Interconnected Quantitative Learning at Farmingdale State pp. 55-62By Sheldon Gordon and Jack Winn
Current Practices in Quantitative Literacy
Online ISBN: 9780883859780
Chapter DOI: http://dx.doi.org/10.5948/UPO9780883859780.010
Subjects: Recreational mathematics
In recent years, the economy of the Long Island region has been completely transformed. What had been, since the late 1940s, a base of a handful of large defense contractors such as the Grumman Corporation has changed to a large number of relatively small to medium sized high-technology corporations. Simultaneously, Farmingdale State University of New York has itself undergone a total change in its mission and the underlying academic culture. The college has evolved from a two-year agricultural and technical college to a four- year university college of technology with eighteen baccalaureate programs and twelve associate degree programs. Most of these programs are in the areas of applied sciences and technologies relevant to the current Long Island economy. Farmingdale State is located on Route 110 on the Nassau/Suffolk County border in NY, about 25 miles east of New York City. The area is a hub of high-tech industries on Long Island known as the “Route 110 Corridor.” The college is the home of the Broad Hollow Bioscience Park, which is viewed as the centerpiece for the many high-tech facilities found within the Route 110 Corridor.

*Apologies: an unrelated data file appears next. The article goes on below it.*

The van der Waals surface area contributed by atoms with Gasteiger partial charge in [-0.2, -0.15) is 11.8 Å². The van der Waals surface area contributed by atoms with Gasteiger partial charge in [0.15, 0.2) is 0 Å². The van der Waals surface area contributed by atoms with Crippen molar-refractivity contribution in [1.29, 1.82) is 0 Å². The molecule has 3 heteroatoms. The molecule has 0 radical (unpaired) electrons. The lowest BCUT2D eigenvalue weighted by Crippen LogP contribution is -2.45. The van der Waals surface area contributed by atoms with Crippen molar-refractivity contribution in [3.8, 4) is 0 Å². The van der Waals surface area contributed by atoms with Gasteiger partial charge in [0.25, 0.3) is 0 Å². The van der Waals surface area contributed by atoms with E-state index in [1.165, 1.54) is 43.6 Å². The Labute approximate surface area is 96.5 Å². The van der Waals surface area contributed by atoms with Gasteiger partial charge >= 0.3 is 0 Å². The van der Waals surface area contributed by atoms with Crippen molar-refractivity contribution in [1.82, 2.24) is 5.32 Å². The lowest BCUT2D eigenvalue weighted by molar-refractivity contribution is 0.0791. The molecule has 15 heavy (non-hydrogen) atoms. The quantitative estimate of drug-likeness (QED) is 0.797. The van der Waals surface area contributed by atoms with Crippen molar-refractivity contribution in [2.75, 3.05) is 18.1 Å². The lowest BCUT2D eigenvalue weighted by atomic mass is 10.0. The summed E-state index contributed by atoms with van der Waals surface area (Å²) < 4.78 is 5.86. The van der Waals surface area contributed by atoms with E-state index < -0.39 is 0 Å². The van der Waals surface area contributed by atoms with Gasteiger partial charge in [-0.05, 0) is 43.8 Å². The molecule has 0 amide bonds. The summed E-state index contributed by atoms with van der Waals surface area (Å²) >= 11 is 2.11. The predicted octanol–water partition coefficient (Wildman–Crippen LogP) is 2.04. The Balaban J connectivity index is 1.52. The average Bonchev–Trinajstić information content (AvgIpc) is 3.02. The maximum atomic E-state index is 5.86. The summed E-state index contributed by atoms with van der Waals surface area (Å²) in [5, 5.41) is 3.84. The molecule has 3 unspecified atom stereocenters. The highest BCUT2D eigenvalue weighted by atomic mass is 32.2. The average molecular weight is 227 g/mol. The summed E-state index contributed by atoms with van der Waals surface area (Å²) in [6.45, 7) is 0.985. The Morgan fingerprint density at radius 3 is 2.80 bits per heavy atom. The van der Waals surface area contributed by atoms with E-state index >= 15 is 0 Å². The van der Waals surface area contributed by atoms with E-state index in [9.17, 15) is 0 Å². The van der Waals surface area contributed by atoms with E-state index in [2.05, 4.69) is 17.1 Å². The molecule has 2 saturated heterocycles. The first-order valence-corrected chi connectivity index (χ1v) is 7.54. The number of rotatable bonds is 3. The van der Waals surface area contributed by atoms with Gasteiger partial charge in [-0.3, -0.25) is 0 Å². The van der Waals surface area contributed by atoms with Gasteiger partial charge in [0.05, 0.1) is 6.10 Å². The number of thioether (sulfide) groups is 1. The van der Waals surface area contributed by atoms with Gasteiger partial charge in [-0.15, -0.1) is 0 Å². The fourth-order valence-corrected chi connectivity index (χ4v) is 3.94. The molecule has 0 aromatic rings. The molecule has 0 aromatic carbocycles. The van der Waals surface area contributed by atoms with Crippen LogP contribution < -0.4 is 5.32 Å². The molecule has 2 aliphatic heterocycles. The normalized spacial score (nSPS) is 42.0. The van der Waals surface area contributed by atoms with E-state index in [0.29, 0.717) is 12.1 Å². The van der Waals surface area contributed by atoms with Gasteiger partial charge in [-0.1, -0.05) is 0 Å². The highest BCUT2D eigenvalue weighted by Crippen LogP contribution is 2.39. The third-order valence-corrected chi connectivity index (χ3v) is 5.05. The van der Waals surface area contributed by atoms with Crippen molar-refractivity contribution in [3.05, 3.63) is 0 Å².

As a four-year College of Technology within SUNY, one of the official goals at Farmingdale State is “to provide students with a broad academic foundation which includes an appreciation of the interrelationships among the applied sciences, technologies and society.”